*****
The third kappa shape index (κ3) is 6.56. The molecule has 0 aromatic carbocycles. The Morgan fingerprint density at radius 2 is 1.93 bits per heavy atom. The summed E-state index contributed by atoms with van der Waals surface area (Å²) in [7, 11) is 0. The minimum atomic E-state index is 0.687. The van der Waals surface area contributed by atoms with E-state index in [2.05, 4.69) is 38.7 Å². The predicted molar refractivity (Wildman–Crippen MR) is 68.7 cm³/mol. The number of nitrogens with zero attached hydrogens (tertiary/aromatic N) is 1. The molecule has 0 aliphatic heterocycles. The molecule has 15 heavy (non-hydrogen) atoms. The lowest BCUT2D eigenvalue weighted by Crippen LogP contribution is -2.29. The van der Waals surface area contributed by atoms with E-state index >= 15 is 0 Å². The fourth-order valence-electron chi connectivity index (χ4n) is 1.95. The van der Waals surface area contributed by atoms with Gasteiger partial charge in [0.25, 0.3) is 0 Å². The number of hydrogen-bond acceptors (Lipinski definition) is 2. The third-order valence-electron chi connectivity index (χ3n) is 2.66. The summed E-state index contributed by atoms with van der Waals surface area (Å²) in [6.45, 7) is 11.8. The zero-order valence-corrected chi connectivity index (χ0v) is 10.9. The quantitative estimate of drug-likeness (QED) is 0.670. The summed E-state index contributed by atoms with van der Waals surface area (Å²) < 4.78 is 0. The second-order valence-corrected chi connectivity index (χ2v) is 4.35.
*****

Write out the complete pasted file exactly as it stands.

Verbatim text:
The third kappa shape index (κ3) is 6.56. The molecule has 0 aromatic carbocycles. The Morgan fingerprint density at radius 2 is 1.93 bits per heavy atom. The summed E-state index contributed by atoms with van der Waals surface area (Å²) in [7, 11) is 0. The minimum atomic E-state index is 0.687. The van der Waals surface area contributed by atoms with E-state index in [2.05, 4.69) is 38.7 Å². The predicted molar refractivity (Wildman–Crippen MR) is 68.7 cm³/mol. The number of nitrogens with zero attached hydrogens (tertiary/aromatic N) is 1. The molecule has 0 aliphatic heterocycles. The molecule has 15 heavy (non-hydrogen) atoms. The lowest BCUT2D eigenvalue weighted by Crippen LogP contribution is -2.29. The van der Waals surface area contributed by atoms with E-state index >= 15 is 0 Å². The fourth-order valence-electron chi connectivity index (χ4n) is 1.95. The van der Waals surface area contributed by atoms with Gasteiger partial charge in [0.25, 0.3) is 0 Å². The number of hydrogen-bond acceptors (Lipinski definition) is 2. The third-order valence-electron chi connectivity index (χ3n) is 2.66. The summed E-state index contributed by atoms with van der Waals surface area (Å²) in [6.45, 7) is 11.8. The zero-order valence-corrected chi connectivity index (χ0v) is 10.9. The quantitative estimate of drug-likeness (QED) is 0.670. The summed E-state index contributed by atoms with van der Waals surface area (Å²) < 4.78 is 0. The second-order valence-corrected chi connectivity index (χ2v) is 4.35.